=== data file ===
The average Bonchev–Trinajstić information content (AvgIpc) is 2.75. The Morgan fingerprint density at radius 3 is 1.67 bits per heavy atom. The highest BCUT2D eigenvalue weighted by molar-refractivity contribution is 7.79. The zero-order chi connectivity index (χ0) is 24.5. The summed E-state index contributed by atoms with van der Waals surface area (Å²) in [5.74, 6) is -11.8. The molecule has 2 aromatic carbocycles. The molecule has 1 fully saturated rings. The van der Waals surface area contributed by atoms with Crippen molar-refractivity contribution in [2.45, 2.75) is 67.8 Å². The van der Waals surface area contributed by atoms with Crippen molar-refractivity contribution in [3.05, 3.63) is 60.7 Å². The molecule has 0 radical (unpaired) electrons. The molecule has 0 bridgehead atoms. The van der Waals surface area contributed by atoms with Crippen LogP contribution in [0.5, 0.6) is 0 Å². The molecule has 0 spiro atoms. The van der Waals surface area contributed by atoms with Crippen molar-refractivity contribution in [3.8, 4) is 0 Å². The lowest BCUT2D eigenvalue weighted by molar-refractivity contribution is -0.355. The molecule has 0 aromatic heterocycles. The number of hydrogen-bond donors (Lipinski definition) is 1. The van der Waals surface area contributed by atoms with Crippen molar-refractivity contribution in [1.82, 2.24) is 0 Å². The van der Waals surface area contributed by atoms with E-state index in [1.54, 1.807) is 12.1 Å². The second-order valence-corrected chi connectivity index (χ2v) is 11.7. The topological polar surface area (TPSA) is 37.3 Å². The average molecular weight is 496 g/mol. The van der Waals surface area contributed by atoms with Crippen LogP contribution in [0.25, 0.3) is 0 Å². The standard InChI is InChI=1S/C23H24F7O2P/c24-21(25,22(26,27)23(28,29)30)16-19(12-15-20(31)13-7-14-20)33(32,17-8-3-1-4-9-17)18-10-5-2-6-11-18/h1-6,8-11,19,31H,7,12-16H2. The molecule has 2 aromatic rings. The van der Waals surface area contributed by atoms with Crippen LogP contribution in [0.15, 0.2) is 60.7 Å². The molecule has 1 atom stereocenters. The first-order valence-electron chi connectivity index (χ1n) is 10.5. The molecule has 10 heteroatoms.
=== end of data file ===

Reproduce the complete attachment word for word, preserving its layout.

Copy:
The average Bonchev–Trinajstić information content (AvgIpc) is 2.75. The Morgan fingerprint density at radius 3 is 1.67 bits per heavy atom. The highest BCUT2D eigenvalue weighted by molar-refractivity contribution is 7.79. The zero-order chi connectivity index (χ0) is 24.5. The summed E-state index contributed by atoms with van der Waals surface area (Å²) in [5.74, 6) is -11.8. The molecule has 2 aromatic carbocycles. The molecule has 1 fully saturated rings. The van der Waals surface area contributed by atoms with Crippen molar-refractivity contribution in [2.45, 2.75) is 67.8 Å². The van der Waals surface area contributed by atoms with Crippen molar-refractivity contribution in [3.05, 3.63) is 60.7 Å². The molecule has 0 radical (unpaired) electrons. The molecule has 0 bridgehead atoms. The van der Waals surface area contributed by atoms with Crippen LogP contribution in [0.5, 0.6) is 0 Å². The molecule has 0 spiro atoms. The van der Waals surface area contributed by atoms with Crippen molar-refractivity contribution in [3.8, 4) is 0 Å². The lowest BCUT2D eigenvalue weighted by molar-refractivity contribution is -0.355. The molecule has 0 aromatic heterocycles. The number of hydrogen-bond donors (Lipinski definition) is 1. The van der Waals surface area contributed by atoms with Crippen molar-refractivity contribution in [1.82, 2.24) is 0 Å². The van der Waals surface area contributed by atoms with E-state index in [1.54, 1.807) is 12.1 Å². The second-order valence-corrected chi connectivity index (χ2v) is 11.7. The topological polar surface area (TPSA) is 37.3 Å². The average molecular weight is 496 g/mol. The van der Waals surface area contributed by atoms with Crippen LogP contribution in [0.25, 0.3) is 0 Å². The standard InChI is InChI=1S/C23H24F7O2P/c24-21(25,22(26,27)23(28,29)30)16-19(12-15-20(31)13-7-14-20)33(32,17-8-3-1-4-9-17)18-10-5-2-6-11-18/h1-6,8-11,19,31H,7,12-16H2. The molecule has 2 aromatic rings. The van der Waals surface area contributed by atoms with Crippen LogP contribution in [0.15, 0.2) is 60.7 Å². The molecule has 1 atom stereocenters. The first-order valence-electron chi connectivity index (χ1n) is 10.5. The molecule has 10 heteroatoms.